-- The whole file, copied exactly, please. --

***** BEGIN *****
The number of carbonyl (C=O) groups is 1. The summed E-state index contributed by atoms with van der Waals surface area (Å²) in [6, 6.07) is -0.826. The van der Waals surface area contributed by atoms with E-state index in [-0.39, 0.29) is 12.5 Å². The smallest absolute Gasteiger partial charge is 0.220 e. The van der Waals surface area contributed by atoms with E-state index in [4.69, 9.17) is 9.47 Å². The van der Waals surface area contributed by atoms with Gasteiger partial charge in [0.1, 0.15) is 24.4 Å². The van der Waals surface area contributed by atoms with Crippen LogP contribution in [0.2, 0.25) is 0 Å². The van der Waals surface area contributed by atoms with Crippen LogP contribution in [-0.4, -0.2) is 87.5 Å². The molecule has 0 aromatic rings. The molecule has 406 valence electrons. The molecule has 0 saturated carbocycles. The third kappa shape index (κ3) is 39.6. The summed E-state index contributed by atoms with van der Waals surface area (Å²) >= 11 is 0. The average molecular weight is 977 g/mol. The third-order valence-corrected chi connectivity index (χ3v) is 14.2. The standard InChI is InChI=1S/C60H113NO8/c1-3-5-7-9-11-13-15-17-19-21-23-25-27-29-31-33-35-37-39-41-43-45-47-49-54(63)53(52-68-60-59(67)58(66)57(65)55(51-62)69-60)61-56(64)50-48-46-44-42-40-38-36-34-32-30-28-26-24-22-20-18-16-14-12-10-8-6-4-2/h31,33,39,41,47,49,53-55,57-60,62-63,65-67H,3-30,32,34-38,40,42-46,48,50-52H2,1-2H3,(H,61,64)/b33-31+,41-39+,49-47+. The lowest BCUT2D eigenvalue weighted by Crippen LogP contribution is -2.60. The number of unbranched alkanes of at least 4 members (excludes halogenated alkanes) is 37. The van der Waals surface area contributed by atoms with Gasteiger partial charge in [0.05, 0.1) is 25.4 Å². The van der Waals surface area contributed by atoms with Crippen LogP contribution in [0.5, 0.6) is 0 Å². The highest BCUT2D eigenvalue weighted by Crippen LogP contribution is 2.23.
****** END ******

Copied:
The number of carbonyl (C=O) groups is 1. The summed E-state index contributed by atoms with van der Waals surface area (Å²) in [6, 6.07) is -0.826. The van der Waals surface area contributed by atoms with E-state index in [-0.39, 0.29) is 12.5 Å². The smallest absolute Gasteiger partial charge is 0.220 e. The van der Waals surface area contributed by atoms with E-state index in [4.69, 9.17) is 9.47 Å². The van der Waals surface area contributed by atoms with Gasteiger partial charge in [0.1, 0.15) is 24.4 Å². The van der Waals surface area contributed by atoms with Crippen LogP contribution in [0.2, 0.25) is 0 Å². The van der Waals surface area contributed by atoms with Crippen LogP contribution in [-0.4, -0.2) is 87.5 Å². The molecule has 0 aromatic rings. The molecule has 406 valence electrons. The molecule has 0 saturated carbocycles. The third kappa shape index (κ3) is 39.6. The summed E-state index contributed by atoms with van der Waals surface area (Å²) >= 11 is 0. The average molecular weight is 977 g/mol. The third-order valence-corrected chi connectivity index (χ3v) is 14.2. The standard InChI is InChI=1S/C60H113NO8/c1-3-5-7-9-11-13-15-17-19-21-23-25-27-29-31-33-35-37-39-41-43-45-47-49-54(63)53(52-68-60-59(67)58(66)57(65)55(51-62)69-60)61-56(64)50-48-46-44-42-40-38-36-34-32-30-28-26-24-22-20-18-16-14-12-10-8-6-4-2/h31,33,39,41,47,49,53-55,57-60,62-63,65-67H,3-30,32,34-38,40,42-46,48,50-52H2,1-2H3,(H,61,64)/b33-31+,41-39+,49-47+. The lowest BCUT2D eigenvalue weighted by Crippen LogP contribution is -2.60. The number of unbranched alkanes of at least 4 members (excludes halogenated alkanes) is 37. The van der Waals surface area contributed by atoms with Gasteiger partial charge in [0.05, 0.1) is 25.4 Å². The van der Waals surface area contributed by atoms with Crippen LogP contribution in [0.5, 0.6) is 0 Å². The highest BCUT2D eigenvalue weighted by Crippen LogP contribution is 2.23.